God's Method of Communication: Why God Speaks To Us Through Scripture
There are four links in the chain “from God to us” concerning His revelation to man through the Holy Scriptures. These are:
Inspiration – God gives the message to the prophet who receives it and then records it.
Canonization – the message must then be received, recognized, and collected.
Transmission – the collected messages must then be disseminated to present and successive generations by means of preservation, copying, re-copying, and so on.
Translation – the message must then be converted into various languages as it is passed down to future generations and throughout the world by means of translation, re-translation, etc.
The science of textual criticism is used as a means to determine the accuracy of current reproductions in relation to the original or earlier messages.
The Four Stages of Biblical Transmission
Why Write It? Why Not Use Some Other Method?
Why would God choose written language as a means for the communication of His message to us anyway? There are several potential answers for this, but it is best understood by examining some of the options:
God could have made a very personal and physical visit to each and every individual, but this is not only a very inefficient choice for God to make, it is also very presumptive of God's nature and His ultimate will and purpose, not to mention inconvenient and potentially intrusive on the individual. There are many reasons why this method may have been a poor choice in the eyes of God but perhaps it is best answered by asking yourself whether or not you have personally visited each and every individual you chose to communicate with?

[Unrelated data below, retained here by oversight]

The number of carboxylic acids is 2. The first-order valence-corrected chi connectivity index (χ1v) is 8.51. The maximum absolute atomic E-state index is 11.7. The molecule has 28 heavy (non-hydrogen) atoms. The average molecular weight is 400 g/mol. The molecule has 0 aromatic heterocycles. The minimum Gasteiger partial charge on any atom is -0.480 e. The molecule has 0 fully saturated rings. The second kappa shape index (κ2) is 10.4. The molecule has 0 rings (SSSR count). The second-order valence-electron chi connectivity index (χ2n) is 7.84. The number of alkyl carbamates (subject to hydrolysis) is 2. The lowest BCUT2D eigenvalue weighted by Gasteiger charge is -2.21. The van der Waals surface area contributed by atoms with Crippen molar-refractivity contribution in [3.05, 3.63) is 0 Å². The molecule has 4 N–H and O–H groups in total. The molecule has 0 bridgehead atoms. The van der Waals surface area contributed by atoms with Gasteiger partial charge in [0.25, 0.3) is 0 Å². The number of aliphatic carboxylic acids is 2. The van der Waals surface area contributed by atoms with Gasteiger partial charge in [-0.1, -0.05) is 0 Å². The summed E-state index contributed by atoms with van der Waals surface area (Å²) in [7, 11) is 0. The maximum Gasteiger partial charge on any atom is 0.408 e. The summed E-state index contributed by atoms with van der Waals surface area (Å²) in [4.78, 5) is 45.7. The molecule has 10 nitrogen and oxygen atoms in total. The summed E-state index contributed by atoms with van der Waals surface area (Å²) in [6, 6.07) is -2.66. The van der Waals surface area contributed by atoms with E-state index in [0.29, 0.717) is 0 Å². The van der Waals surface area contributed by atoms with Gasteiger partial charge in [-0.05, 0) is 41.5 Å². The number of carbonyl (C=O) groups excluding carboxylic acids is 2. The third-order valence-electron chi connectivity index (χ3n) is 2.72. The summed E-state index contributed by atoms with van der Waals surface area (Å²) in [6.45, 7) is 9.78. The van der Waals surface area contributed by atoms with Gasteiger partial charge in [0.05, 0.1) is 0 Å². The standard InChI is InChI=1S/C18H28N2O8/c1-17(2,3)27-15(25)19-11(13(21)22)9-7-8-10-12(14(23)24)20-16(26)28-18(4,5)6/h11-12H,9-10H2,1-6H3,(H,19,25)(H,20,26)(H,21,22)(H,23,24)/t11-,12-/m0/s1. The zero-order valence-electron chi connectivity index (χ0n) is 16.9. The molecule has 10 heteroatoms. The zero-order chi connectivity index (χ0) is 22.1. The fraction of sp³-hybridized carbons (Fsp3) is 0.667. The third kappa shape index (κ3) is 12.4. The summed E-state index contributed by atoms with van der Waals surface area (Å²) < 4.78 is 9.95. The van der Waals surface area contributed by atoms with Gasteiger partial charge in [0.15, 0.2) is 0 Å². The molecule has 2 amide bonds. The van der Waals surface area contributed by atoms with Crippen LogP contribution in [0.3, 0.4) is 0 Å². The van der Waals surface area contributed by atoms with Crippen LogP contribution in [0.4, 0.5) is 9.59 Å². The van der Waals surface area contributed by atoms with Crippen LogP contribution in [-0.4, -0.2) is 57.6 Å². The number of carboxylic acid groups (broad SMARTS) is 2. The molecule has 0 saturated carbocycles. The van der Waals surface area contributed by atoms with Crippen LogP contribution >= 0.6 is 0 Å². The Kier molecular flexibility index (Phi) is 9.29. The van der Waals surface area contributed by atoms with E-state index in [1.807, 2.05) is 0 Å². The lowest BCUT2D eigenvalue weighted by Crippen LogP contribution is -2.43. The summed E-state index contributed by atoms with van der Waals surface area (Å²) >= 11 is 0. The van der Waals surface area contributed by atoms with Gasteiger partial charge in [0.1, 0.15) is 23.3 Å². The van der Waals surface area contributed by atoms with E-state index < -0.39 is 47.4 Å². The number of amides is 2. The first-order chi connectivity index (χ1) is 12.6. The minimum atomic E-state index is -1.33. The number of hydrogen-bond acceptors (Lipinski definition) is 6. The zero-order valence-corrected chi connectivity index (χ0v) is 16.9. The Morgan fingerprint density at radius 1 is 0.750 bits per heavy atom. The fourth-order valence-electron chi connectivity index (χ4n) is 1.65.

God could have sent angels to deliver His messages to each individual, but again, this is not exactly an efficient method of communication, nor is it very practical when dealing with beings (men) who are living in various times. The employment of angels would be much more practical for the delivery of private and individual “special” messages.
God could have used dreams, visions, or divination, but this method leaves His message open to private and subjective interpretation rather than an objective and universal interpretation.
God could have employed the medium of Urim and Thummim, or lots, but these are very limited in scope concerning the content of truth in which they can convey; besides they can only indicate “yes or no” answers.
God could have used an audible voice or a miracle to deliver His message to each and every individual, but again, this method is just as inefficient as the first two and for the same reasons. Such a method used to convey His message to all people and throughout all generations would be much better utilized for the original delivery of the message rather than for its dissemination.
God could have erected an awesome and indestructible structure that displayed or depicted His message for mankind, but this suggestion is made under the presumption that such a structure would be accepted by man as God's message. In particular, this suggestion presumes that no such message from God is already in existence within His Creation and that such an attestation hasn't already been rejected by the minds of men, such as the creation of those very men.